A 19-year-old woman from São Paulo, Brazil, previously diagnosed with toxoplasmosis in the fifth month of her pregnancy, lost her unborn child to an infection with cat feces.
Heavily pregnant Milena Gloria Cardoso lost her child in the ninth month of her pregnancy to infection by the parasite Toxoplasma gondii, which is usually found in contaminated cat feces, water, or raw meat.
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While toxoplasmosis generally doesn’t cause obvious symptoms in Milena’s experience, it can affect easily debilitated or pregnant women, especially if caught early in pregnancy. According to a media report, the disease first appeared in Milena’s fifth month of pregnancy.
Symptoms of toxoplasmosis include flu-like symptoms such as high temperature, muscle pain, fatigue, nausea, sore throat, and swollen glands for about six weeks. However, Milena was initially asymptomatic and was only diagnosed with the infection after a routine blood test. She then felt “extremely swollen and in great pain” just days before her child died in the womb.
“She was bleeding all night,” said Milena’s cousin Sabrina Segecs.
Investigations go after family requests an autopsy
“They warned her that her pregnancy was in danger, but they didn’t take the exam when she was six months old.” [pregnant], “said Milena’s cousin.” We’ve had this rush to get to and from the hospital ever since. They said she had to wait for a normal birth even though she was in severe pain. “
The family claims that Melina was sent home the day before the tragedy, and when she returned the next day on September 19, doctors found that her baby had a weak heartbeat. According to medical staff, she had to wait for a normal delivery instead of having a caesarean section. The baby died a few hours later.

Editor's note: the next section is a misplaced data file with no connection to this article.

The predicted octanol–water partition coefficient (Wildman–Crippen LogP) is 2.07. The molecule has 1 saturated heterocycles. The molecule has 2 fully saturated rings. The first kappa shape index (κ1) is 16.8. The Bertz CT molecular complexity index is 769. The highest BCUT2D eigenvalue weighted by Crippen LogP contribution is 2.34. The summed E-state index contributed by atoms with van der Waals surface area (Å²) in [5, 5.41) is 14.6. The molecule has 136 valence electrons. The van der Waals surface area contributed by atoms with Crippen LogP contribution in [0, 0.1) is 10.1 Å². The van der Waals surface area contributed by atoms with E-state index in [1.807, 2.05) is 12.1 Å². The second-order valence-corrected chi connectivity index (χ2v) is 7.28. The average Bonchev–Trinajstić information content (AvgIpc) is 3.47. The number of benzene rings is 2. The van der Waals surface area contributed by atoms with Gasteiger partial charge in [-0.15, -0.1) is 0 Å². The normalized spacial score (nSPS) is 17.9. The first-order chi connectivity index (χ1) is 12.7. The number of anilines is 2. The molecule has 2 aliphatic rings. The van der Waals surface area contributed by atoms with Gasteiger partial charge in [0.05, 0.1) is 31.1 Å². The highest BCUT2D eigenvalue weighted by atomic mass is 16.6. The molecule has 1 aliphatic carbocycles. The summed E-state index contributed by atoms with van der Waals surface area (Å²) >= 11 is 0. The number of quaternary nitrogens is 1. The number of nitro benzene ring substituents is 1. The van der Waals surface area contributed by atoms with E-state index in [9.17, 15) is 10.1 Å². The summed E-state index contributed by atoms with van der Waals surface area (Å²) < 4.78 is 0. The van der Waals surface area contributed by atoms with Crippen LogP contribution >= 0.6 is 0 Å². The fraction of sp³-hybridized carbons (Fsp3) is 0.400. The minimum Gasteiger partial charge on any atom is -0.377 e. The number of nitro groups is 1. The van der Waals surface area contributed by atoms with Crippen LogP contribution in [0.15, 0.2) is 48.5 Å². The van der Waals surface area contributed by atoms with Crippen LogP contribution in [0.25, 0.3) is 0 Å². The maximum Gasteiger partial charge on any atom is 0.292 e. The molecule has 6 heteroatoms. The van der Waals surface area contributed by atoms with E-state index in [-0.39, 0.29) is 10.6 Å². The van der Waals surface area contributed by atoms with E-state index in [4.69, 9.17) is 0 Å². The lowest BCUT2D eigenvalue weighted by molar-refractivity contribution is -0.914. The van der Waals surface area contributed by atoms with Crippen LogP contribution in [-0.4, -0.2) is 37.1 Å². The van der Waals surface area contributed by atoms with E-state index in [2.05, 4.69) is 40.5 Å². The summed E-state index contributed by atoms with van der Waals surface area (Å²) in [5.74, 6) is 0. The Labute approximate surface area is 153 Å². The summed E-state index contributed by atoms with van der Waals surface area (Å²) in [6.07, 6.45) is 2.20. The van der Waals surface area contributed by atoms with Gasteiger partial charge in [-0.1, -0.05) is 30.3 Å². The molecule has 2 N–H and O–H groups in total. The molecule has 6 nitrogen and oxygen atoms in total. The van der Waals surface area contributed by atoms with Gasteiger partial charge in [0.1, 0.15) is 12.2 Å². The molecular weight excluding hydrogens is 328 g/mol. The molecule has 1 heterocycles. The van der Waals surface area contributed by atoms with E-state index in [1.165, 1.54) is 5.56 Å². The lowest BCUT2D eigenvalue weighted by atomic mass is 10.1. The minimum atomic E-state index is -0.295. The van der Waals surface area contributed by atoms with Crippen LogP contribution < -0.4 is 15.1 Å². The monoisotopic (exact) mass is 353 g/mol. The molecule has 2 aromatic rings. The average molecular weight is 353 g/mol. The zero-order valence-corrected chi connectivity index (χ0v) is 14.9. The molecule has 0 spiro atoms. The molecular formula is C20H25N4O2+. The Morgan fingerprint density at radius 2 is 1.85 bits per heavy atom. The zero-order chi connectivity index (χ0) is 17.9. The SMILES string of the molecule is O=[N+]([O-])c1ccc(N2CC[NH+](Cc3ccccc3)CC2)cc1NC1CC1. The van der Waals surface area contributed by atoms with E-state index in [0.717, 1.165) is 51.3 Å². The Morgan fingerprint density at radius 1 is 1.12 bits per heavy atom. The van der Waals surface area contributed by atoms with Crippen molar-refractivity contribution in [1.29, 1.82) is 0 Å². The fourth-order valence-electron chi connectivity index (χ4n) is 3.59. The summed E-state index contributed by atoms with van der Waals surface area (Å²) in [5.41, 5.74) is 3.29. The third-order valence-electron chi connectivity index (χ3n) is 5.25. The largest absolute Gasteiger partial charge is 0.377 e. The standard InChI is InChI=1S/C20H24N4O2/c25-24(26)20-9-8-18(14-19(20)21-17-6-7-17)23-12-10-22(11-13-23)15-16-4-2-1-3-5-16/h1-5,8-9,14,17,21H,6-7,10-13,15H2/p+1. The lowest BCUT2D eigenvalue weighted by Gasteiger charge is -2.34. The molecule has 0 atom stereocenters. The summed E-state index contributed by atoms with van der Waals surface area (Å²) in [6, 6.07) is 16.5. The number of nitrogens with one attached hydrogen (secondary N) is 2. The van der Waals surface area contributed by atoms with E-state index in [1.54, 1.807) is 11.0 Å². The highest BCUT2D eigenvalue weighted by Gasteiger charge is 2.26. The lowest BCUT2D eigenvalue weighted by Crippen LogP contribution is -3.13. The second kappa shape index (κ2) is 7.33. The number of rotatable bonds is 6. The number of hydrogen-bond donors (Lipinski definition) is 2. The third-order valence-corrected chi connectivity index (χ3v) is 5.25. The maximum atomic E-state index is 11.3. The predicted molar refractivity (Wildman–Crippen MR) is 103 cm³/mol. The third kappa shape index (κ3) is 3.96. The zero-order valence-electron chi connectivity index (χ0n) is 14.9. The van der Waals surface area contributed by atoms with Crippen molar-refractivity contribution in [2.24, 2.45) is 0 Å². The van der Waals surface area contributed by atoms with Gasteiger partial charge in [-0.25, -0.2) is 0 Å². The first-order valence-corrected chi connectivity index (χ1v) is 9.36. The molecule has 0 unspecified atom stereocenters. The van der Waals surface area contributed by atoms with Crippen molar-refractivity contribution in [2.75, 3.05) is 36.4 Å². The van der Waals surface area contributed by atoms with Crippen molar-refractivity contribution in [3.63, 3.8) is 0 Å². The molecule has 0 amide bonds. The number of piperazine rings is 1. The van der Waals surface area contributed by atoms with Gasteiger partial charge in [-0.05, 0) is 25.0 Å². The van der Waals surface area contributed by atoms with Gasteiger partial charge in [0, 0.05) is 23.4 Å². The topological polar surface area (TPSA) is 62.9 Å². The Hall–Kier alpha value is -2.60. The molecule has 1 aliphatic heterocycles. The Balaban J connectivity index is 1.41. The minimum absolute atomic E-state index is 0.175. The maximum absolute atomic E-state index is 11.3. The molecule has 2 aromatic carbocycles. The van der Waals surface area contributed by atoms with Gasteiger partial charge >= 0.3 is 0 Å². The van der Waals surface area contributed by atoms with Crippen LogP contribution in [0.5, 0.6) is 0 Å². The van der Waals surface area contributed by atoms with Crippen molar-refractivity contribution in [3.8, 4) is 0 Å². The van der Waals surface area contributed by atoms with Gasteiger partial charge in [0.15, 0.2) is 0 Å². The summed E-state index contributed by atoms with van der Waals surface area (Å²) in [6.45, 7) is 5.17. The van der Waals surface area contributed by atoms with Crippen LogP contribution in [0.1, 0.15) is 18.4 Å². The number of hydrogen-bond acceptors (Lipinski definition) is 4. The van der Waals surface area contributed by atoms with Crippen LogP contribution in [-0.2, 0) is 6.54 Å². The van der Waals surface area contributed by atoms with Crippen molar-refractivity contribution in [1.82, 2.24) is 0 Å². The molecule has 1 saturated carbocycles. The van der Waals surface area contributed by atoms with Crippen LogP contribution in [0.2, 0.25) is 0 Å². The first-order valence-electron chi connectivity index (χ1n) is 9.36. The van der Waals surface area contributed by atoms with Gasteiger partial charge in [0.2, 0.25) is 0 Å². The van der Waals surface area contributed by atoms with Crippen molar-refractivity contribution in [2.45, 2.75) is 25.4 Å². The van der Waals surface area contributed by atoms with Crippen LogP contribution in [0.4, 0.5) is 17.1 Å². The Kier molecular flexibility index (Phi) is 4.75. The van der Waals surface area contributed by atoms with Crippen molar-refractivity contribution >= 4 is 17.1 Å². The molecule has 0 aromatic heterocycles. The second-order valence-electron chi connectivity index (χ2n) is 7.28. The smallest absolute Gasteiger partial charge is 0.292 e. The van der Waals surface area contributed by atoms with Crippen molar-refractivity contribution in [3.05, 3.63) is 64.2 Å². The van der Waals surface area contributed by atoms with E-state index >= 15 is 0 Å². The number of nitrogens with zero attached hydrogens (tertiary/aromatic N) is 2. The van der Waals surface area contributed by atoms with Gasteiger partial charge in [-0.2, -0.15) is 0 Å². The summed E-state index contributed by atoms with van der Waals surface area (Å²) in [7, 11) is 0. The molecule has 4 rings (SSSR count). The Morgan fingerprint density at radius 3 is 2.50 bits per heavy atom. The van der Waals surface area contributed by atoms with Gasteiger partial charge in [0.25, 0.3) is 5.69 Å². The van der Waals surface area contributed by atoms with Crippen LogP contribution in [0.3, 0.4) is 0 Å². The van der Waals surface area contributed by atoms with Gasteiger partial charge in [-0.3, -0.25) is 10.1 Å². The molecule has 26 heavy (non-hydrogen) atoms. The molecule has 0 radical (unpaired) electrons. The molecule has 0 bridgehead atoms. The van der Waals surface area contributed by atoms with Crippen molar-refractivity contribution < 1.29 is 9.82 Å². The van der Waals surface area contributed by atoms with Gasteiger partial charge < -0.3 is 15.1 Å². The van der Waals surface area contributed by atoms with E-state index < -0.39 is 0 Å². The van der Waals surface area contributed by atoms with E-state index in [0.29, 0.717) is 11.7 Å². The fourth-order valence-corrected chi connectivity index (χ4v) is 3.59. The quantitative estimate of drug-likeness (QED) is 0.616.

Milena was hospitalized the next day to have a cesarean section to remove the deceased baby.
The family filed a complaint with the Sao Vicente police force and requested an autopsy from the Legal Medical Institute to determine the true cause of death. They accused local health officials of negligence in monitoring the development of the disease when the diagnosis was made since last month.
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The Ministry of Health insists that all nursing protocols have been followed
According to the Sao Vicente Ministry of Health, Milena was diagnosed with toxoplasmosis before she was pregnant. She was then referred for a high-risk prenatal screening and this Department of Health protocol had been followed.
Unfortunately, there was no indication for treatment as the infection was acquired before pregnancy and after repeated tests the toxoplasmosis result persists.
The department made it clear that all nursing protocols for this particular case were followed and adhered to throughout the prenatal phase.
They had expressed their condolences to the family. “The town hall sympathizes with the family’s pain and has already made itself available for further clarifications,” says the note.
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